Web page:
Like many volunteer organizations, the Georgetown-Fruitland Volunteer Fire Department is grateful whenever it receives a donation from a benefactor. In this case, the donation could help save firefighters’ lives.
When the St. Johns River Water Management upgraded its fire radios to match the National Interagency Fire Center’s standards, the agency donated 11 handheld radios to Georgetown-Fruitland volunteers in Putnam County as well as two truck-mounted radios to the University of Central Florida’s (UCF) firefighting operation.
Brent Saulsbury, a burn manager and biologist with the University of Central Florida (UCF), inspects one of two radios the university received from the St. Johns River Water Management District. The equipment is located in UCF’s Department of Emergency Management command trailer for use in responding to major disasters such as wildfires or hurricanes.
“Radios are hard to get and for the St. Johns River Water Management District to donate them is tremendous,” says Paul Kerp, assistant fire chief for Georgetown-Fruitland. “We’ve already put some in service on our trucks and we’ll assign some to our staff. We’re a whole lot safer now.”
District Land Manager Chris Kinslow, who coordinated the donations, says the upgraded radio will enable the District to meet the national transfer to digital radio technology in 2025.
“Our new radios will allow District personnel who are deployed to wildfires, hurricanes or other all hazard incidents to integrate into the Federal Emergency Management Agency’s incident command communications structure with limited obstacles,” Kinslow says. “On a more common occurrence, these radios are used by staff during prescribed and wildfires. They are an upgrade in operational capability from the units that have been donated.”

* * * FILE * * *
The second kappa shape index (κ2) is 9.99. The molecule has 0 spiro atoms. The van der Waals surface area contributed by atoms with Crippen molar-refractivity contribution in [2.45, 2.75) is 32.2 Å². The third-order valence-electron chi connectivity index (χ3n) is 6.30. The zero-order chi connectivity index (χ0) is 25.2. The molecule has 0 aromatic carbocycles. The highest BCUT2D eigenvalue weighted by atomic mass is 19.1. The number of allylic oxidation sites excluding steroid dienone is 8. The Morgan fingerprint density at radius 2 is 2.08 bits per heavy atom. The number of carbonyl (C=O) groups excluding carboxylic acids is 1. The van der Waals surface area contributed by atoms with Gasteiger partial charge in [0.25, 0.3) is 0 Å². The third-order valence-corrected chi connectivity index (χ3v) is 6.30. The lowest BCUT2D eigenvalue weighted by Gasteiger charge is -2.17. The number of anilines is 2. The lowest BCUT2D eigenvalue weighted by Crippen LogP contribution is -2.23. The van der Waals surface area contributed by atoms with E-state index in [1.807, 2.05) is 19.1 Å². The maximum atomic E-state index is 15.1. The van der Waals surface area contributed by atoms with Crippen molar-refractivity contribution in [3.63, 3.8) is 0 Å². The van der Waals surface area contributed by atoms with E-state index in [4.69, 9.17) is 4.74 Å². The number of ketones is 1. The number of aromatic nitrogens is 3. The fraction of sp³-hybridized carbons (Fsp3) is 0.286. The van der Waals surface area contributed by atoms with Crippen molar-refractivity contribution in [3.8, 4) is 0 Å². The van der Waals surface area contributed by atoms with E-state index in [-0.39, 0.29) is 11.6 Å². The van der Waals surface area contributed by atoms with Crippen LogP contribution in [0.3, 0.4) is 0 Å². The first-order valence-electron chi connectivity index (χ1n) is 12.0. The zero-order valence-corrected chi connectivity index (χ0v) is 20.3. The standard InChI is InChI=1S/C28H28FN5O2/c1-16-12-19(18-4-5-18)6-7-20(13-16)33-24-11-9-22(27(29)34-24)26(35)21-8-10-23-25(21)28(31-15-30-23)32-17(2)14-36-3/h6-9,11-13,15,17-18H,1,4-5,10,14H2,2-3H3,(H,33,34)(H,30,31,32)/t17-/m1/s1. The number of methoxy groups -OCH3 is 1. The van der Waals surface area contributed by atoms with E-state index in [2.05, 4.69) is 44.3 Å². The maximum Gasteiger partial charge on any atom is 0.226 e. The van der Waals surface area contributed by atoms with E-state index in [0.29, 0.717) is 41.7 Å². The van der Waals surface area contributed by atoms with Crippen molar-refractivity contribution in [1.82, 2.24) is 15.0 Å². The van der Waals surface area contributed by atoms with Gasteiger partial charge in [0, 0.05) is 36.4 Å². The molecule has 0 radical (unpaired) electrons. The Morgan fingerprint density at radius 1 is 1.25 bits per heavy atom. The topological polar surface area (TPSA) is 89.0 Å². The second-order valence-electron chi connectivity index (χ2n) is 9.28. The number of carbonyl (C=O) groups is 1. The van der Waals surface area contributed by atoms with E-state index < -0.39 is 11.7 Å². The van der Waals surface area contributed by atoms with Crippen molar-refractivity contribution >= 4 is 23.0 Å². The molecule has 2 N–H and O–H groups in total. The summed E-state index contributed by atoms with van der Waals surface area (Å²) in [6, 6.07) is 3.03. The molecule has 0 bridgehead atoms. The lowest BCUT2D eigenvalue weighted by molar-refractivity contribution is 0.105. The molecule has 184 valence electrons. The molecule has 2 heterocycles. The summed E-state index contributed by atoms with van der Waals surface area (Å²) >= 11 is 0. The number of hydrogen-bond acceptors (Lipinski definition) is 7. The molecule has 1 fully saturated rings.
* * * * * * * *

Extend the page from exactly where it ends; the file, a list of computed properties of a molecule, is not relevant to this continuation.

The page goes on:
The District bought the new radios using Florida Forest Service Prescribed Fire Enhancement funds. Georgetown-Fruitland and UCF will use the donated District radios for communications among crews and on prescribed fires. The District routinely disposes of items that are obsolete, serve no useful function, are uneconomical or inefficient for continued use, or have exceeded their useful service life. When donation is determined to be the appropriate disposition, the District will first consider Rural Economic Development Initiative (REDI) communities or schools, including colleges and universities, within the District as recipients.
“Some of the radios were in pieces but we were able to put them together with parts we had on hand,” Kerp says.
UCF installed radios in two fire vehicles to improve communication during prescribed burns and wildfires occurring on its 800-acre property, as well as mutual aid burn requests to federal, state and nonprofit agencies under the Central Florida memorandum of understanding.
“The 40-watt antennae on the donated radios will allow us to transmit information to and from vehicles more than two miles, which wasn’t possible with our old 5-watt handheld models,” says Brent Saulsbury, a UCF burn manager and biologist. “Having these radios is important to the success and safety of our fire program among UCF, Orange County Fire Rescue, Florida Forest Service and interagency partners by improving communications on the fireline and during trainings with all partners.”